Tuesday, October 25, 2011

what is REAL couture?

Is Ready-to-Wear the New Couture? Maybe but not really. More aspirational for rich folk but not for the richest folk. How do you say nouveau riche?

My bff makes couture but few people know this. She even does not admit it at times. She is a costumier, she executes costumes for the top BROADWAY SHOWS AND HOLLYWOOD MOVIES. I left her tonight at10.30pm cutting patterns for Jersey Boys. Rosi, proprietor of Studio Rouge, has been making couture outfits on 25th street in NYC for over 20 years. Each outfit is made to order, made to measure. From Hollywood royalty to cutomers who find her on Googles "best NYC tailor", no need to go to Paris for the real thing.
Studio Rouge meets most of the strict rules set by the Chambre Syndicale de la Haute Couture. The code dictates the minimum number of employees in an atelier (20) YES and the minimum number of looks in a show (25) YES IN MOST MOVIES AND BROADWAY SHOWS, and requires that garments be hand-sewn and made to clients' measurements. ABSOLUTELY!!

From the hallowed fashion houses to bright young talents, designers are incorporating haute techniques into their regular collections

This fall, the promising young London designer Mary Katrantzou sold 18 units of her Jewel Tree dress. That might seem unremarkable until one catches a glimpse of it. Between the floral-print velvet top, padded crinoline peplum skirt and lattice of crystals and appliqued enameled roses, producing the garment required four studios (putting in more than 150 hours) and even made one seamstress cry. Next, consider that each dress cost $14,200. "These are really difficult pieces to make," said the designer from her studio in Islington.
But Ms. Katrantzou's Jewel Tree, inspired by Faberge eggs, is just one of many elaborate ready-to-wear items experiencing a life beyond the runway and magazine spreads.
As the fashion industry continues to question the relevance of the haute couture collections in a 4G-speed world, ready-to-wear designers are finding that there's increasing demand for their most exquisite and expensive pieces. The diverse list includes up-and-comers Jason Wu, Rodarte and Prabal Gurung as well as more established houses like Alexander McQueen, Balenciaga, Stella McCartney and Chanel.
Perhaps this new high-end side of ready-to-wear, referred to by many as demi-couture, is what couture looks like in the 21st century. These clothes have hefty price tags, which run from the mid-four figures into the fives, but are sold off the rack, typically through the usual retail channels. By contrast, haute couture, shown twice a year in Paris, is governed by strict rules set by the Chambre Syndicale de la Haute Couture. The code dictates the minimum number of employees in an atelier (20) and the minimum number of looks in a show (25), and requires that garments be hand-sewn and made to clients' measurements.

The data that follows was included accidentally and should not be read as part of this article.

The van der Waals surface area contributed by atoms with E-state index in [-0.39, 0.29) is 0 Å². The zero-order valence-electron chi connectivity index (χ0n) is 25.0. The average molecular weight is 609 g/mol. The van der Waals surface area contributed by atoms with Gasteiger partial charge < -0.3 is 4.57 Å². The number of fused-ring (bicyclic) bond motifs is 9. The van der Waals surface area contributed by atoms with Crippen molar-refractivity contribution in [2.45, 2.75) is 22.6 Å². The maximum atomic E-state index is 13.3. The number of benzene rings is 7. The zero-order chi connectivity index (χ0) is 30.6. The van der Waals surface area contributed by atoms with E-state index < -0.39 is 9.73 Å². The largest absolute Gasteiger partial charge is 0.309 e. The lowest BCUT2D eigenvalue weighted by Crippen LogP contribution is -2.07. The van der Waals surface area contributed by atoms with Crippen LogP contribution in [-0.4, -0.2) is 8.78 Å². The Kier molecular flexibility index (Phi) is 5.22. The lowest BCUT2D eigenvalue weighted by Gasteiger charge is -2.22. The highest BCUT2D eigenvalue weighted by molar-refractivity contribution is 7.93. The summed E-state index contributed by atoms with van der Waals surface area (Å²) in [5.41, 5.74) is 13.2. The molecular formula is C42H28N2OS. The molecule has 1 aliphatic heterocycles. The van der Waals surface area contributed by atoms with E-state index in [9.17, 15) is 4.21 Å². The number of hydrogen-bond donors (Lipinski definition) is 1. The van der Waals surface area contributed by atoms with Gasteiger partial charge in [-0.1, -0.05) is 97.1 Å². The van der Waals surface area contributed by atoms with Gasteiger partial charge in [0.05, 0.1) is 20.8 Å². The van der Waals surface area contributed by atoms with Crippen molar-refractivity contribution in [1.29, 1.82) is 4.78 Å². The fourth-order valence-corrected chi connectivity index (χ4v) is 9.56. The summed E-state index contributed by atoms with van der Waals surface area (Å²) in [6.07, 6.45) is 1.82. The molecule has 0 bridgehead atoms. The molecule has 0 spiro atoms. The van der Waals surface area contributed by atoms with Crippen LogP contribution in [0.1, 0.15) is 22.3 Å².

Elaborate ready-to-wear items are experiencing a life beyond the runway and magazine spreads.
From Valentino, a hand-painted lace gown with embroidery
Jason Wu
A long-sleeve re-embroidered lace blouse and silver ostrich feather skirt by Jason Wu
Alexander McQueen
Proenza Schouler's dress in velvet, which was hand-painted and pieced together with chiffon
Azzedine Alaïa
Mary Katrantzou's Jewel Tree velvet dress with lattice and acetate flower appliques
F. Martin Ramin for The Wall Street Journal, Styling by Veronique Zanettin
But the customers who have the time to fly to Paris to sit through shows, lunch at Maxim's and visit designer ateliers for multiple fittings are few and far between these days. In contrast, pieces like Ms. Katrantzou's Jewel Tree or Ms. McCartney's damask lace and organza Pamela dress ($13,395), don't require fittings—they can be bought with a few clicks at retail website Net-a-porter.com and delivered to your door the next day.
Further evidence of the rise of halfway haute is Azzedine Alaïa's showing of what he called "semi-couture" during the fall couture season in July. This upgraded version of his ready-to-wear, which can be purchased as-is, was one of the week's highlights, eliciting superlatives all around. "It rendered me speechless," said Ikram Goldman, owner of the influential Chicago boutique Ikram, who was eager—along with stores like Barneys—to buy the collection.
Some attribute the trend, perhaps counterintuitively, to the shaky economy and to consumers wanting more bang for their buck. Matthew Williamson president Joseph Velosa reports, "Pieces over $5,000 now account for 6% of our business. To put that into context, two years ago we sold nothing at that price." He said that it could also be a reaction to the minimalist fare that has dominated the past few seasons. "Ever since 'La Crise,' designers are making sure that pieces are special," said Nicholas Mellamphy, buying director of luxe Toronto store The Room. "The customer wants value for their product. That's what the last two years have taught us."